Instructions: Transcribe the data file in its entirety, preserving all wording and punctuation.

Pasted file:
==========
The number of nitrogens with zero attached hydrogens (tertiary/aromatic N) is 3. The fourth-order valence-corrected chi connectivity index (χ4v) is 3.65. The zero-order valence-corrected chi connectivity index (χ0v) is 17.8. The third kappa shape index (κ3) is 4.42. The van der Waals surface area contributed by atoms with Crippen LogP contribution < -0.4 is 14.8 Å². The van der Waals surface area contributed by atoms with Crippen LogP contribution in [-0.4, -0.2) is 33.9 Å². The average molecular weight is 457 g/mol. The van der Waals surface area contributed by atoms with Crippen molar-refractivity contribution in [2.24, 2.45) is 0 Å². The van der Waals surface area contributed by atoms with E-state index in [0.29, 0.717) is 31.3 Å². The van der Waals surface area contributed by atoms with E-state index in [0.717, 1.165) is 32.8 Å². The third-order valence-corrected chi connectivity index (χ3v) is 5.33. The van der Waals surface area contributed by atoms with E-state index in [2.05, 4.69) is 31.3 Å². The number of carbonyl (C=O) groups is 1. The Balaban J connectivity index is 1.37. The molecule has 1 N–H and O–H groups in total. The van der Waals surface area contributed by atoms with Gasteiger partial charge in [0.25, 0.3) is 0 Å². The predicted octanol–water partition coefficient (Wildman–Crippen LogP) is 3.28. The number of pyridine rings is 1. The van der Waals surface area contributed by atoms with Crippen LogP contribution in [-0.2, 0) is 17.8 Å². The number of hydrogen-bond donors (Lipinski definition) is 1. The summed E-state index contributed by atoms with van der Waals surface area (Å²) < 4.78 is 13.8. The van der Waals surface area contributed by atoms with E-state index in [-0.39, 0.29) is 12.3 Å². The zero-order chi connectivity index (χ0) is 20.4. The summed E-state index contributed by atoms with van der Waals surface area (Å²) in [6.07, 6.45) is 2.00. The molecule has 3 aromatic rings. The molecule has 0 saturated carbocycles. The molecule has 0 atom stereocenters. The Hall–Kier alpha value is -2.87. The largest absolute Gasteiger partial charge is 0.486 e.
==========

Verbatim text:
The number of nitrogens with zero attached hydrogens (tertiary/aromatic N) is 3. The fourth-order valence-corrected chi connectivity index (χ4v) is 3.65. The zero-order valence-corrected chi connectivity index (χ0v) is 17.8. The third kappa shape index (κ3) is 4.42. The van der Waals surface area contributed by atoms with Crippen LogP contribution < -0.4 is 14.8 Å². The van der Waals surface area contributed by atoms with Crippen LogP contribution in [-0.4, -0.2) is 33.9 Å². The average molecular weight is 457 g/mol. The van der Waals surface area contributed by atoms with Crippen molar-refractivity contribution in [2.24, 2.45) is 0 Å². The van der Waals surface area contributed by atoms with E-state index in [0.29, 0.717) is 31.3 Å². The van der Waals surface area contributed by atoms with E-state index in [0.717, 1.165) is 32.8 Å². The third-order valence-corrected chi connectivity index (χ3v) is 5.33. The van der Waals surface area contributed by atoms with E-state index in [2.05, 4.69) is 31.3 Å². The number of carbonyl (C=O) groups is 1. The Balaban J connectivity index is 1.37. The molecule has 1 N–H and O–H groups in total. The van der Waals surface area contributed by atoms with Gasteiger partial charge in [0.25, 0.3) is 0 Å². The predicted octanol–water partition coefficient (Wildman–Crippen LogP) is 3.28. The number of pyridine rings is 1. The van der Waals surface area contributed by atoms with Crippen LogP contribution in [-0.2, 0) is 17.8 Å². The number of hydrogen-bond donors (Lipinski definition) is 1. The summed E-state index contributed by atoms with van der Waals surface area (Å²) < 4.78 is 13.8. The van der Waals surface area contributed by atoms with E-state index in [-0.39, 0.29) is 12.3 Å². The zero-order chi connectivity index (χ0) is 20.4. The summed E-state index contributed by atoms with van der Waals surface area (Å²) in [6.07, 6.45) is 2.00. The molecule has 3 aromatic rings. The molecule has 0 saturated carbocycles. The molecule has 0 atom stereocenters. The Hall–Kier alpha value is -2.87. The largest absolute Gasteiger partial charge is 0.486 e.